Lindsay Lusby, Assistant Director of the Rose O’Neill Literary House at Washington College, exuded positive enthusiasm from the first instant I met with her to talk about the Type-In she hosted at Evergrain on December 7th. Her bio on the Lit House website describes her as “a poet, letterpress printer, bookbinder, typewriter-enthusiast, small press advocate, and avid tea-drinker.” I didn’t see her drink any tea during our conversation, but everything else was confirmed.
Lusby developed the idea of the Type-In with her friend Annie Woodall, whom she describes as “passionate about letter writing.” Woodall runs her own letter-writing blog, Scribbling Glue.
Lindsay readily admitted that “this wasn’t the first type-in ever. We didn’t invent it. I did study a few different type-ins that have happened around the country. Obviously, they’re not taking the country by storm or anything. It’s just little indie events.”
Lusby and Woodall didn’t make any money from the event, nor did they intend to. In fact, they had to spend on supplies like paper and ink ribbons.
“It’s about spreading the love of typewriters and letter-writing,” she said.
Citing her previous job at the Kent County Public Library, where Annie Woodall also worked, Lindsay said, “Annie and I both really like community and bringing people together, just to learn something new or discover something you didn’t know that you had in common with someone else.”
Apparently, Lindsay “already had three typewriters at home,” and figured that would be a good place to start. Of course, I had to ask why she had three typewriters.
“I’m a writer. I’ve always been crazy about anything to do with books, with writing. When I was in college — I’m actually an alum of Washington College here — I took the letterpress printing workshops with Mike Kaylor. He really got me hooked on it. I actually have my own small press at home now. I learned about letterpress printing and bookbinding. I didn’t get my press until a couple of years ago. It doesn’t really seem feasible to go out and buy a printing press when you’ve just graduated from college. Plus, if you’re working all the time, there’s not much time to actually use it.”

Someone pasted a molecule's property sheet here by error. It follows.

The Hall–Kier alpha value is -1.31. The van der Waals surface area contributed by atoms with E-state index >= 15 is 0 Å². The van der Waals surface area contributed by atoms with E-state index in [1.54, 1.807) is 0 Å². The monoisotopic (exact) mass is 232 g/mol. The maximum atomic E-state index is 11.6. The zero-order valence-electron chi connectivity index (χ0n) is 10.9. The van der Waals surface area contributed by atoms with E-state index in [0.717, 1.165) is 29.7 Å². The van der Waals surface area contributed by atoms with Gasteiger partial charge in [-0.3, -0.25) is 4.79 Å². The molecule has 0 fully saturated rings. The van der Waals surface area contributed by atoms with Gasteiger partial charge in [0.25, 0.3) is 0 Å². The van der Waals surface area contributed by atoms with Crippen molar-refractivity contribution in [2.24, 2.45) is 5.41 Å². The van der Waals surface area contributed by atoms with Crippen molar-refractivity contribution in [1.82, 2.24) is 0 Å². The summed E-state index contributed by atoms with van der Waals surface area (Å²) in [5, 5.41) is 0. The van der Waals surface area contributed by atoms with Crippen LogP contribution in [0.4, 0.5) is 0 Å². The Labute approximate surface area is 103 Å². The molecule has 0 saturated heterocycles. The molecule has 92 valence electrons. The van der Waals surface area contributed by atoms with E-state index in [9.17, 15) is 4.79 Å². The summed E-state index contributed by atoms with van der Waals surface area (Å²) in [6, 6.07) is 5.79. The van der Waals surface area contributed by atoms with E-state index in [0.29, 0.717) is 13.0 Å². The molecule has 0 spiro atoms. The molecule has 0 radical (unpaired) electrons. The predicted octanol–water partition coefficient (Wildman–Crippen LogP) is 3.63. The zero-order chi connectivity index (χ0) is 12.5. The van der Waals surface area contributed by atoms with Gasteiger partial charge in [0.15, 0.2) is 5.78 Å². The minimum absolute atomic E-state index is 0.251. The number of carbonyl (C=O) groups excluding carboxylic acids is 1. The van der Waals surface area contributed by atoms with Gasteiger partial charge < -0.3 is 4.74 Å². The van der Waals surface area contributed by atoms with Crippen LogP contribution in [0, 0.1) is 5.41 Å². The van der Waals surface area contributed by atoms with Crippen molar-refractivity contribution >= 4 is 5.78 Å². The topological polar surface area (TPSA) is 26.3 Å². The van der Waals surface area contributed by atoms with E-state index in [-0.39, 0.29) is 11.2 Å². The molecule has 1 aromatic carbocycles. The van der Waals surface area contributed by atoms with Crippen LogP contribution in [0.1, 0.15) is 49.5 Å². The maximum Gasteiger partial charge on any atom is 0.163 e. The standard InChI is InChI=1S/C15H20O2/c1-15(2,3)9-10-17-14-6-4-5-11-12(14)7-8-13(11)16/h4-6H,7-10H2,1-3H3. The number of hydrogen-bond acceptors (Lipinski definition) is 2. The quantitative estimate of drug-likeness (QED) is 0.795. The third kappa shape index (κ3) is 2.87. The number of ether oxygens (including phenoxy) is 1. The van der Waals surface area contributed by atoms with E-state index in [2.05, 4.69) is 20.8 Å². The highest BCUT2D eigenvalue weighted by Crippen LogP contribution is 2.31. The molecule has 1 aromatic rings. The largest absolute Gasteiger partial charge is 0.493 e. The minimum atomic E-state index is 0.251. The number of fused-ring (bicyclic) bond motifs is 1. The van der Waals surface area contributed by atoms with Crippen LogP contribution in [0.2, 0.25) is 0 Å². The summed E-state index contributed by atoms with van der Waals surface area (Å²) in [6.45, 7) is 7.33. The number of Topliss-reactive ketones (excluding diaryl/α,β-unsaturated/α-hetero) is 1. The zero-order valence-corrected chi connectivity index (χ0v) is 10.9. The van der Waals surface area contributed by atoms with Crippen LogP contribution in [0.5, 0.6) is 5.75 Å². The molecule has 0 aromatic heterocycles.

Lindsay seems to trace her attraction to typewriters to their aesthetic as well as the augmented attention that one pays to the creative process due to the mechanics of the device. She found a book of letters between poets Elizabeth Bishop and Robert Lowell, and found the look of their letters to be inherently romantic. For Lindsay, progressing from a fascination with letterpress printing to typewriting “seemed like a natural step.”
Good fortune with thrift stores and Kent Freecycle led to a collection of typewriters, each of which Lusby names. The typewriter in her office is named Hildegaard.
“I am a frequenter of thrift stores and every now and then I would come across one and think “fifteen dollars? I can’t leave that here.” It was kind of by accident that I started collecting them, but it felt kind of natural to me.”
Lusby and Woodall invited friends of theirs who owned typewriters and advertised that others should bring their own if they were willing to let other people use them as well. They managed to gather nine total for the event.
They chose Evergrain as the venue because Lindsay used to work there.
“We knew it would be a perfect place. Their atmosphere is very embracing. They like to have different kinds of events hosted there and I know the people really well and I knew that they would be excited about this idea, and they have this really long gorgeous table there that would be perfect for just setting up rows of typewriters on. We love that table.”
“The details just fell into place,” Lindsay said. They hosted the Type-In during the First Friday of December because they knew there would be more people around.
“We created a Facebook event and then finally we sent out the actual invitations, which took us a long time to make because the invitations were really a coming-together of all of it. We typed them on the stationary using the typewriters, and we also made them into mail art. We thought we could do it in an evening and it ended up taking about twelve hours to get the invitations done.”